• Master Layer This option is only available after you’ve dragged a layer on the Object Manager onto the Master Page icon. Changing a layer to a master layer causes it to become part of the master page structure. Any objects on a master page appear on all pages. For details on working with master pages and master layers, see the next section.

  • Layer Color This selector sets the color swatch as it appears in the docker listing directly to the left of a layer name, for easy recognition. Layer Color also determines object colors when viewed using Normal or Enhanced views while the Override Full Color View option is selected. You can also set the color coding for a layer by double-clicking the color indicator next to a layer name to open a typical color selector menu and then clicking any color from the drop-down color picker.

  • Override Full Color View Use this option to control how the objects on the layer appear when viewed using either Normal or Enhanced view. While selected, it has the effect of displaying all objects in wireframe style, using the layer color specified.

Working with Master Page Layers

Whenever a new document is created, a master page is automatically created. The master page isn’t a physical page in your document, but instead a place where document objects can be placed so that they appear on every page of your document. Objects on a master page layer are visible and printable on every page in your document, making this an extremely powerful feature. For example, a text header or footer, or a company logo, on a master page layer becomes a quick and easy way to label all the pages in a pamphlet or brochure.

Moving any object onto a layer on the master page makes it a master page object and causes it to appear on each page. Let’s try out this feature.

Working with Master Page Items

  1. Open the Object Manager docker by choosing Tools | Object Manager.

  2. Click the New Master Layer button at the lower-left corner of the docker and press ENTER. A new layer is automatically added to the master page with the default name “Layer 2.”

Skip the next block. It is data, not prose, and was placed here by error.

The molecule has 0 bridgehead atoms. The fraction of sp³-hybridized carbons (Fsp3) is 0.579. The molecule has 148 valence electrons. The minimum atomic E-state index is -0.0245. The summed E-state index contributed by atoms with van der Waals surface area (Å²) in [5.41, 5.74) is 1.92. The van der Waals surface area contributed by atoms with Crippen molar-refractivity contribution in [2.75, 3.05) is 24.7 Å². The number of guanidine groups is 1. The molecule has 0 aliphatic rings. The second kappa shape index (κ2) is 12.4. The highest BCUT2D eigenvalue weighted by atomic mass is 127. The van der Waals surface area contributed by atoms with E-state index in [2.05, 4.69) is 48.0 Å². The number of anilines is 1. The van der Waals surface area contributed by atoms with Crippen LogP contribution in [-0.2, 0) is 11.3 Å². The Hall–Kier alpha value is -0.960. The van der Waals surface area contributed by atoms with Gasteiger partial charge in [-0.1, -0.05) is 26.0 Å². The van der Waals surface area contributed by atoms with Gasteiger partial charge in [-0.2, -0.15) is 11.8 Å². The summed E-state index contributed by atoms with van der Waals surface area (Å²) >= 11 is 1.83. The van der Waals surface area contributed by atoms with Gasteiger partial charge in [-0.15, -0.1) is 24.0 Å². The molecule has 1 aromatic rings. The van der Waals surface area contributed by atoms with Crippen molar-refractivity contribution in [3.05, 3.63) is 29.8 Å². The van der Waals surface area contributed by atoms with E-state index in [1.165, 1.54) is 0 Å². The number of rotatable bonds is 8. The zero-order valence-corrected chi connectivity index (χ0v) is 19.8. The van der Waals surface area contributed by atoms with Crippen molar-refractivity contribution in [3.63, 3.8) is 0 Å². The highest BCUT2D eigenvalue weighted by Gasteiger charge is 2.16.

3. With this new master layer as your current layer, create the object(s) you wish to appear on every page in their final position and appearance. By creating the object while the master layer is selected, you cause the object automatically to become a master layer object. You can also move objects from other pages onto the master layer by click-dragging them in the docker list from their position under a layer name to the master layer name.

  4. Click to select the new master page object(s) on your document page. Notice that you can still select, move, and edit it. To toggle the lock or unlock state of your master layer objects, click the Edit button (the pencil symbol) beside the master page in the docker. Locking prevents any accidental editing of the master page objects.

  5. Add pages to your document by clicking the + button at the lower left of the workspace. As you browse through the pages, you’ll see the same object on all pages.

Several default layers already exist on your document’s master page for controlling special items that appear in your document, such as Guides, Grid, and Desktop. These layers have the following purposes:

  • Guides layer This is a global layer for guides you create; if you click the Master Guides entry on the Object Manager to select it, and then drag a guide onto the page, all pages in the document will display this guide. If you need a guide on only one page, you choose that Guides entry on the page you’re working on, drag a guide from the Rulers, and that guide belongs to the page and is not a master item. 


    You can move a local guide, a guide you created on a page, to the Master Guides entry on the Object Manager to make it global—it will then appear on every page of your document.

  • Grid layer This controls the appearance of grid lines. You can control the grid color and visibility, but you can’t set the Grid layer to be printable, nor can you change its editable objects or add objects to that layer. Options in the Grid Layer Properties dialog enable you to control the grid display color and to gain quick access to the Grid page of the Options dialog by clicking the Setup button in the dialog. To open the Grid Layer Properties dialog, right-click the Grid layer under the master page in the Object Manager docker, and choose Properties from the pop-up menu.


    Grid layer visibility can be toggled on or off by clicking its eye icon on the Object Manager.

  • Desktop layer This is a global desktop, the place outside of your drawing page. If you want to keep objects handy but don’t want to print them on your page, drag the object to this entry on the Object Manager. If you put an object on the desktop from a layer, you can’t hide it or keep it from printing, but if it’s explicitly placed on the master desktop, you can hide it, keep it from being edited, and keep it from printing.